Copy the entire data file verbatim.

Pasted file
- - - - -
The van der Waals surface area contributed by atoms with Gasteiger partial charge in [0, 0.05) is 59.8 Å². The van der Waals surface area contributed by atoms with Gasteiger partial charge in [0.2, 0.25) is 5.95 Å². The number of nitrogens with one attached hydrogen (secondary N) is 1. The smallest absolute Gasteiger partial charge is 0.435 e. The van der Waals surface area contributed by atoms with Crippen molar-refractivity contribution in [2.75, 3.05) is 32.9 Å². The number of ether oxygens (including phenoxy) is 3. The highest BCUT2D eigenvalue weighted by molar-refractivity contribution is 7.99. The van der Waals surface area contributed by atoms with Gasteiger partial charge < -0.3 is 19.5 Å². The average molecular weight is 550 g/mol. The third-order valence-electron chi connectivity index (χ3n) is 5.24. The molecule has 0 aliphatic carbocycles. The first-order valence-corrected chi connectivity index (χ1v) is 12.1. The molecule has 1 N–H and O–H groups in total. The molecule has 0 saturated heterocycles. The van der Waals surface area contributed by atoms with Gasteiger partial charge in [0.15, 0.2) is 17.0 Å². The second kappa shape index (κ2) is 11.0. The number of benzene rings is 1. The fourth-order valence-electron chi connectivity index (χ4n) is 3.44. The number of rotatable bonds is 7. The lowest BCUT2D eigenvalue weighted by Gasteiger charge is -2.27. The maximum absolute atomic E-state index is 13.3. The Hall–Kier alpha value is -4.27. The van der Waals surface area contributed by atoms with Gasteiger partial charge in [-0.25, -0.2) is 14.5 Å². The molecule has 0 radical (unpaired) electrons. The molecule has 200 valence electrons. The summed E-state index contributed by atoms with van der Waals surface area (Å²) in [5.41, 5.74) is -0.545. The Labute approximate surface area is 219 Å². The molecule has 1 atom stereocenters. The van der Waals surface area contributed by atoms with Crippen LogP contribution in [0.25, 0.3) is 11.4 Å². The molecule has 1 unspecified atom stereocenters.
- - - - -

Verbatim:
The van der Waals surface area contributed by atoms with Gasteiger partial charge in [0, 0.05) is 59.8 Å². The van der Waals surface area contributed by atoms with Gasteiger partial charge in [0.2, 0.25) is 5.95 Å². The number of nitrogens with one attached hydrogen (secondary N) is 1. The smallest absolute Gasteiger partial charge is 0.435 e. The van der Waals surface area contributed by atoms with Crippen molar-refractivity contribution in [2.75, 3.05) is 32.9 Å². The number of ether oxygens (including phenoxy) is 3. The highest BCUT2D eigenvalue weighted by molar-refractivity contribution is 7.99. The van der Waals surface area contributed by atoms with Gasteiger partial charge < -0.3 is 19.5 Å². The average molecular weight is 550 g/mol. The third-order valence-electron chi connectivity index (χ3n) is 5.24. The molecule has 0 aliphatic carbocycles. The first-order valence-corrected chi connectivity index (χ1v) is 12.1. The molecule has 1 N–H and O–H groups in total. The molecule has 0 saturated heterocycles. The van der Waals surface area contributed by atoms with Gasteiger partial charge in [0.15, 0.2) is 17.0 Å². The second kappa shape index (κ2) is 11.0. The number of benzene rings is 1. The fourth-order valence-electron chi connectivity index (χ4n) is 3.44. The number of rotatable bonds is 7. The lowest BCUT2D eigenvalue weighted by Gasteiger charge is -2.27. The maximum absolute atomic E-state index is 13.3. The Hall–Kier alpha value is -4.27. The van der Waals surface area contributed by atoms with Gasteiger partial charge in [-0.25, -0.2) is 14.5 Å². The molecule has 0 radical (unpaired) electrons. The molecule has 200 valence electrons. The summed E-state index contributed by atoms with van der Waals surface area (Å²) in [5.41, 5.74) is -0.545. The Labute approximate surface area is 219 Å². The molecule has 1 atom stereocenters. The van der Waals surface area contributed by atoms with Crippen LogP contribution in [0.25, 0.3) is 11.4 Å². The molecule has 1 unspecified atom stereocenters.